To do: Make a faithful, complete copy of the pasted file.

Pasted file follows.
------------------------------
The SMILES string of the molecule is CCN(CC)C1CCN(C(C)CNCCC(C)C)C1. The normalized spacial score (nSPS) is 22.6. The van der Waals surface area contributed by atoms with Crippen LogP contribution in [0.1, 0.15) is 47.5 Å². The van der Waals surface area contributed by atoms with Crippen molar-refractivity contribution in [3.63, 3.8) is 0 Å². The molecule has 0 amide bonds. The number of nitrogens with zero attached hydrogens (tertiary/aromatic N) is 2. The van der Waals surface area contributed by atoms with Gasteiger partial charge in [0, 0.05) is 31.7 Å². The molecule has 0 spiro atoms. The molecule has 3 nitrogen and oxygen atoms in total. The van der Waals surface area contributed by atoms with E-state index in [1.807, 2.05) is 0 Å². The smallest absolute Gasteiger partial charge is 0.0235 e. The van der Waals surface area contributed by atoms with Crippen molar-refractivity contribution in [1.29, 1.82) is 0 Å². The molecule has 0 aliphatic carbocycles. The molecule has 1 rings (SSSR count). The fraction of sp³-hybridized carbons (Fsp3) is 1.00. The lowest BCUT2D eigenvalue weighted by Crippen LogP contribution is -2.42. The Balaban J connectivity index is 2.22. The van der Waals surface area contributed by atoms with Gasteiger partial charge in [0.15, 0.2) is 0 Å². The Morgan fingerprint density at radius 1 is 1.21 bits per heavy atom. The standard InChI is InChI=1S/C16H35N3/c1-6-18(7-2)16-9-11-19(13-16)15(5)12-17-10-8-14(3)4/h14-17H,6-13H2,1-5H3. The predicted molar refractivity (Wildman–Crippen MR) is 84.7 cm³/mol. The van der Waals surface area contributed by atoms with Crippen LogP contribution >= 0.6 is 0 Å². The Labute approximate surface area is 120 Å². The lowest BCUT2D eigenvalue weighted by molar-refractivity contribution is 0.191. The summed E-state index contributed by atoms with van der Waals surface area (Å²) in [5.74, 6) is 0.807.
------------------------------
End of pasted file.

The SMILES string of the molecule is CCN(CC)C1CCN(C(C)CNCCC(C)C)C1. The normalized spacial score (nSPS) is 22.6. The van der Waals surface area contributed by atoms with Crippen LogP contribution in [0.1, 0.15) is 47.5 Å². The van der Waals surface area contributed by atoms with Crippen molar-refractivity contribution in [3.63, 3.8) is 0 Å². The molecule has 0 amide bonds. The number of nitrogens with zero attached hydrogens (tertiary/aromatic N) is 2. The van der Waals surface area contributed by atoms with Gasteiger partial charge in [0, 0.05) is 31.7 Å². The molecule has 0 spiro atoms. The molecule has 3 nitrogen and oxygen atoms in total. The van der Waals surface area contributed by atoms with E-state index in [1.807, 2.05) is 0 Å². The smallest absolute Gasteiger partial charge is 0.0235 e. The van der Waals surface area contributed by atoms with Crippen molar-refractivity contribution in [1.29, 1.82) is 0 Å². The molecule has 0 aliphatic carbocycles. The molecule has 1 rings (SSSR count). The fraction of sp³-hybridized carbons (Fsp3) is 1.00. The lowest BCUT2D eigenvalue weighted by Crippen LogP contribution is -2.42. The Balaban J connectivity index is 2.22. The van der Waals surface area contributed by atoms with Gasteiger partial charge in [0.15, 0.2) is 0 Å². The Morgan fingerprint density at radius 1 is 1.21 bits per heavy atom. The standard InChI is InChI=1S/C16H35N3/c1-6-18(7-2)16-9-11-19(13-16)15(5)12-17-10-8-14(3)4/h14-17H,6-13H2,1-5H3. The predicted molar refractivity (Wildman–Crippen MR) is 84.7 cm³/mol. The van der Waals surface area contributed by atoms with Crippen LogP contribution >= 0.6 is 0 Å². The Labute approximate surface area is 120 Å². The lowest BCUT2D eigenvalue weighted by molar-refractivity contribution is 0.191. The summed E-state index contributed by atoms with van der Waals surface area (Å²) in [5.74, 6) is 0.807.